Capgemini Invent with the Metropolitan Police

Capgemini Invent with the Metropolitan Police

Performance Improvement in the Public Sector

MCA Awards Finalist 2024The experience of Antonio Ferreira, founder of the Hear Me Speak campaign, encapsulates one part of the case for change. “I planned to attempt to take my own life,” he says. “My psychiatrist alerted emergency services and both ambulance and police were called. After the ambulance [was] dismissed, because no one was hurt, the police then insisted it became a criminal investigation.” His experience initially led him to feel anger towards the police before developing his campaign to bring better outcomes for both police officers and individuals in a mental health crisis.

Scenes like this are common across the UK’s emergency services. The police have become the default agency for responding to a wide range of social problems, including physical and mental health incidents. In March 2023 alone, Met officers detained 573 people under Section 136 of the Mental Health Act and many more under Section 135, the two most commonly used powers of detention where someone poses a risk to themselves or others. But having police attend to medical emergencies can often do more harm than good; the real need is usually for specialist care.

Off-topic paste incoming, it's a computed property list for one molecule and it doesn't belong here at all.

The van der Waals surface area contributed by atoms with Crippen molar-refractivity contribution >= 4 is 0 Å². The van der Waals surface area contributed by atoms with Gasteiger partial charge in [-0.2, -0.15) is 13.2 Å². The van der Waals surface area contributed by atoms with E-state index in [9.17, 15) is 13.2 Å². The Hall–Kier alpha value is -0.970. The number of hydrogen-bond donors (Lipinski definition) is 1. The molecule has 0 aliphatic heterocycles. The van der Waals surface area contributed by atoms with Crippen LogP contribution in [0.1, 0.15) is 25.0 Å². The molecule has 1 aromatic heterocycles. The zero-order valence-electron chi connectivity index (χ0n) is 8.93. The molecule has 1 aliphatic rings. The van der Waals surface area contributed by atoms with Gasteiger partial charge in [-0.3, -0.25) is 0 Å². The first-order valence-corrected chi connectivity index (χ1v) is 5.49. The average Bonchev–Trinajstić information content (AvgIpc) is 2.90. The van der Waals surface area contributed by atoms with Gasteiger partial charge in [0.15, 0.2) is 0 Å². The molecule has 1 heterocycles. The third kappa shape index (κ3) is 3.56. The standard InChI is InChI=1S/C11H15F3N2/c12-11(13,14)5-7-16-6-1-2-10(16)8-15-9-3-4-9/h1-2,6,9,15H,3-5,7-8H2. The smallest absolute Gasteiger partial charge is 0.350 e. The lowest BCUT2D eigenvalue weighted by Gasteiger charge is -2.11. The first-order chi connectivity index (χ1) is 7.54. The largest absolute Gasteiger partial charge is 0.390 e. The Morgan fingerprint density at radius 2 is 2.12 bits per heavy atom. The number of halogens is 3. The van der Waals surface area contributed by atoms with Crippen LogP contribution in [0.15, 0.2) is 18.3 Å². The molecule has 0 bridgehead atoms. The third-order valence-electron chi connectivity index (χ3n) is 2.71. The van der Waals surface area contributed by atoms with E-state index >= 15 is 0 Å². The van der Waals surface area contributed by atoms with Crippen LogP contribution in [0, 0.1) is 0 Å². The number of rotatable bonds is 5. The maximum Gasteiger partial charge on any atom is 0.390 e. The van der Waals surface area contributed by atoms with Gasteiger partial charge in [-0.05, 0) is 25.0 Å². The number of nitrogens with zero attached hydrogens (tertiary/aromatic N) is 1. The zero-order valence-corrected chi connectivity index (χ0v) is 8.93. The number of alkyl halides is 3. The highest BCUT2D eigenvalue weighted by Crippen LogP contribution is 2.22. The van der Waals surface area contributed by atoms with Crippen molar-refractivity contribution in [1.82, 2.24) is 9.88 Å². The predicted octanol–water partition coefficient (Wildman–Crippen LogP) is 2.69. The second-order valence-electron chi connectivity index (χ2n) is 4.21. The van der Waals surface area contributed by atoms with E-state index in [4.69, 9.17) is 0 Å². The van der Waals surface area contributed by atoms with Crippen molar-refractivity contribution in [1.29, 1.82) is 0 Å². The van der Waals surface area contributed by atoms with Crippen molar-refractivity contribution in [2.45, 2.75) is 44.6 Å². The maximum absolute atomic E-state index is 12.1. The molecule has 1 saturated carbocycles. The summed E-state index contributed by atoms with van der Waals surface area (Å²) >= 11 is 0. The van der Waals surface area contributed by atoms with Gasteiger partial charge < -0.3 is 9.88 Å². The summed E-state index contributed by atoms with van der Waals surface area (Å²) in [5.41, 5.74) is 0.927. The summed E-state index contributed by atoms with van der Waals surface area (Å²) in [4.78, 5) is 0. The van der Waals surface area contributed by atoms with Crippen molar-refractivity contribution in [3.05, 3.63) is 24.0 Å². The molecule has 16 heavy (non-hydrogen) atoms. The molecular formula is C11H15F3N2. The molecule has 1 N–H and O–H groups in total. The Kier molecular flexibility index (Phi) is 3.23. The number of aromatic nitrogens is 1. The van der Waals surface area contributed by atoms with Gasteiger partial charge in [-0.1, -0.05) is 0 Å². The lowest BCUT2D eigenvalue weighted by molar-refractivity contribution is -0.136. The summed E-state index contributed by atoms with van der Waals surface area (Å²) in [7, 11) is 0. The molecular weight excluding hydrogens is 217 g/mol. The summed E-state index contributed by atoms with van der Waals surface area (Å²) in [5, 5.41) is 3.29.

In July 2023, the then Home Secretary announced an ambitious plan to overhaul 999 and 101 call-handling across England and Wales, intending to free up a million police hours yearly. The new approach, “Right Care, Right Person” (RCRP), is designed to ensure that the most appropriate agency handles health and welfare incidents rather than defaulting to the police. The Metropolitan Police Service (Met) partnered with us to achieve the necessary culture change across its Command-and-Control Centres (MetCC).

Successful policy change required extensive collaboration across policing, health and social care partners, necessitating rapid behavioural and procedural change. Traditional training methods weren’t sufficient to ensure MetCC operators adopted new practices under pressure. We designed and delivered experiential training revolving around real-life scenarios to ensure operators referred the right calls to the right agencies. For four months post go-live, we tailored our 24/7 support based on performance and adoption data.

The results speak for themselves: a new culture and processes are now embedded, freeing up over 140,000 officer hours in the first four months and improving access to specialised care for vulnerable individuals. With ~200 fewer mental health detentions monthly since implementation, RCRP is facilitating better outcomes to those in distress. Our external communication and engagement activity has had a significant impact: the Met has seen a 67 per cent decrease in requests for welfare checks. Beyond the statistics, feedback reveals that officers feel they are better able to do the job they signed up for.

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